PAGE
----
Is Carpooling the Future? Why It's Good to Hitch a Ride

When two or more people share a ride to a common destination, that's carpooling. In 2021, 7.5% of people carpooled to work. That's great for the environment, city traffic, and drivers' wallets — and the trend might be here to stay. If you're thinking about hitching a ride with friends, here's why that's a fantastic idea.

Why People Choose to Hitch a Ride

Most people who carpool do it to save money. In 2022, 29% of young drivers said they'd consider carpooling to cut down on fuel expenses. And for good reason! Carpooling saves drivers at least $450 per year on gas, on average. Additionally, it also saves on the wear-and-tear of the vehicle, which has its own costs that can quickly add up.

Another motivator is sheer convenience. If you carpool, you don't have to worry about having to find parking or the stress of driving in big cities.

3 Benefits of Carpooling

But those aren't the only reasons to carpool. There are other perks you can reap while hitching a ride.

1. Breezing Through Traffic

High-occupancy vehicle (HOV) lanes are separate lanes built specifically for cars and vans transporting two or more passengers. They're great because they're not as congested, meaning they'll get you to your destination more quickly. You'll find them in 35 states, usually in major cities.

If you carpool, you'll have access to these lanes. Hate driving in traffic? Great! This is your way out.

2. Reducing Emissions

Sharing a ride with even just one person can save you 2,000 pounds of carbon emissions per year. That's a ton, literally! When you carpool, you do your part in making our cities less polluted and the air healthier to breathe.

3. Easing Road Congestion

Carpooling and bikes are two effective ways of reducing car use. The more people do it, the less congested our city roads will be. It'll save us all commuting time.

More Ways to Be Green Behind the Wheel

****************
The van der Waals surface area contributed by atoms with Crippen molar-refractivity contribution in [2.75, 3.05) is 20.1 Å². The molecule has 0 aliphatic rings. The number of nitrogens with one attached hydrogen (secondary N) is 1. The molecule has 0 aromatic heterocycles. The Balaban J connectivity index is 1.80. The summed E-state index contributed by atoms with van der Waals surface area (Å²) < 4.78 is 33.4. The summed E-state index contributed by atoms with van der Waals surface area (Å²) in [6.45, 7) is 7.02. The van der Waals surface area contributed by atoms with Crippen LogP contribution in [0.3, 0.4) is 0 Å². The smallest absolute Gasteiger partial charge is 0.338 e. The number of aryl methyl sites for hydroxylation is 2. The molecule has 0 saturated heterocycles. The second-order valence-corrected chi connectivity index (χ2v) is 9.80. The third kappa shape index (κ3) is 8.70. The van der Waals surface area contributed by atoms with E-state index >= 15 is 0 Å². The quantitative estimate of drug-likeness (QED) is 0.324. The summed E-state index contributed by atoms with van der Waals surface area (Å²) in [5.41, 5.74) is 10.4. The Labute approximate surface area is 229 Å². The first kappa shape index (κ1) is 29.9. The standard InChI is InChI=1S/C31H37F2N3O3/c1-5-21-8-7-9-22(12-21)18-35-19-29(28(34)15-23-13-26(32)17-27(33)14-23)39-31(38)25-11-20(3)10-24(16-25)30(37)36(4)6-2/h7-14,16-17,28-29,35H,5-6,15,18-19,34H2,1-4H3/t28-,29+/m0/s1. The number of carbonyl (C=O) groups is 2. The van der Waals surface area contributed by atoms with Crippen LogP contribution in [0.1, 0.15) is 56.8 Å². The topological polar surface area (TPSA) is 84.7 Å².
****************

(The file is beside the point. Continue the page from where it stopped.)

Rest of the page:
Besides carpooling, there's more you can do to save the planet.

Combine Errands

Starting a cold engine wastes more fuel and pollutes more than starting a warmed-up engine. Instead of taking three trips to run three errands, combine them all into one. You'll save money and on emissions.

Conserve Fuel as You Drive

Tire pressure affects fuel economy, so keep them inflated to the manufacturer's recommendations. Running the air conditioning system also burns more fuel. Additionally, obeying speed limits, braking and accelerating gradually, and reading the road in front of you can also help you save on gas — even if you're driving an older, not-very-efficient vehicle.

At the end of the day, adopting fuel-saving tactics can increase your vehicle's fuel efficiency by 15-30% on highways and 10-40% in cities. Using less fuel means fewer carbon emissions and less money spent at the pump.

Carpool but Keep Your Independence

Carpooling is great! But if you live in a city with poor public transit connections, it's not a good idea to only rely on your friends and family for rides. Having a driver's license is still useful! You'll be independent enough to get around town on your own if your ride falls through and can repay the favor and be the designated carpool driver every once in a while.

Take the first step by enrolling in a driver's ed course. You can take classes online, learn at your own pace, and get ready to take the written test and jump behind the wheel.

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Updated 6/20/23